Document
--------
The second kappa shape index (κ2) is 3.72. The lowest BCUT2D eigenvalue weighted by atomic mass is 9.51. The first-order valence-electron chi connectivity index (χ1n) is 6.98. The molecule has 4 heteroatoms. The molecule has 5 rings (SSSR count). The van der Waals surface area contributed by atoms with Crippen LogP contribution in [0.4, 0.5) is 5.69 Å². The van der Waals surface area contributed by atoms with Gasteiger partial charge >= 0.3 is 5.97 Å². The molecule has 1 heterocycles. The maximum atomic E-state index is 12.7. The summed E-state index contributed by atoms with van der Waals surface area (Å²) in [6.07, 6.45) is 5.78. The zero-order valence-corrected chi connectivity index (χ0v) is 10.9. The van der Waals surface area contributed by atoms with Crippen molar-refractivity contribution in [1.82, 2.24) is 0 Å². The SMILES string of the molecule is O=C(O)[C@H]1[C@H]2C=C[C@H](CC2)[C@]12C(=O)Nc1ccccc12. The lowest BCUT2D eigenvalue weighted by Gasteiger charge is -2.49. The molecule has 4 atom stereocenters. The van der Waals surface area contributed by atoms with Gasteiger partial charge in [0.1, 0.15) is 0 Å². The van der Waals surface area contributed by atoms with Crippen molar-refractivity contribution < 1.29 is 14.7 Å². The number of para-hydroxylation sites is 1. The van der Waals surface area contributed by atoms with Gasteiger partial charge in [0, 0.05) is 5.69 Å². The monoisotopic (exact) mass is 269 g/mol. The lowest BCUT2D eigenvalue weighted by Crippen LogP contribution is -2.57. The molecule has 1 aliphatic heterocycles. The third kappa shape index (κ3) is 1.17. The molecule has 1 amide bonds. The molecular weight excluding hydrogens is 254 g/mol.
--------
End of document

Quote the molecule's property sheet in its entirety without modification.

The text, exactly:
The second kappa shape index (κ2) is 3.72. The lowest BCUT2D eigenvalue weighted by atomic mass is 9.51. The first-order valence-electron chi connectivity index (χ1n) is 6.98. The molecule has 4 heteroatoms. The molecule has 5 rings (SSSR count). The van der Waals surface area contributed by atoms with Crippen LogP contribution in [0.4, 0.5) is 5.69 Å². The van der Waals surface area contributed by atoms with Gasteiger partial charge >= 0.3 is 5.97 Å². The molecule has 1 heterocycles. The maximum atomic E-state index is 12.7. The summed E-state index contributed by atoms with van der Waals surface area (Å²) in [6.07, 6.45) is 5.78. The zero-order valence-corrected chi connectivity index (χ0v) is 10.9. The van der Waals surface area contributed by atoms with Crippen molar-refractivity contribution in [1.82, 2.24) is 0 Å². The SMILES string of the molecule is O=C(O)[C@H]1[C@H]2C=C[C@H](CC2)[C@]12C(=O)Nc1ccccc12. The lowest BCUT2D eigenvalue weighted by Gasteiger charge is -2.49. The molecule has 4 atom stereocenters. The van der Waals surface area contributed by atoms with Gasteiger partial charge in [0.1, 0.15) is 0 Å². The van der Waals surface area contributed by atoms with Crippen molar-refractivity contribution < 1.29 is 14.7 Å². The number of para-hydroxylation sites is 1. The van der Waals surface area contributed by atoms with Gasteiger partial charge in [0, 0.05) is 5.69 Å². The monoisotopic (exact) mass is 269 g/mol. The lowest BCUT2D eigenvalue weighted by Crippen LogP contribution is -2.57. The molecule has 1 aliphatic heterocycles. The third kappa shape index (κ3) is 1.17. The molecule has 1 amide bonds. The molecular weight excluding hydrogens is 254 g/mol.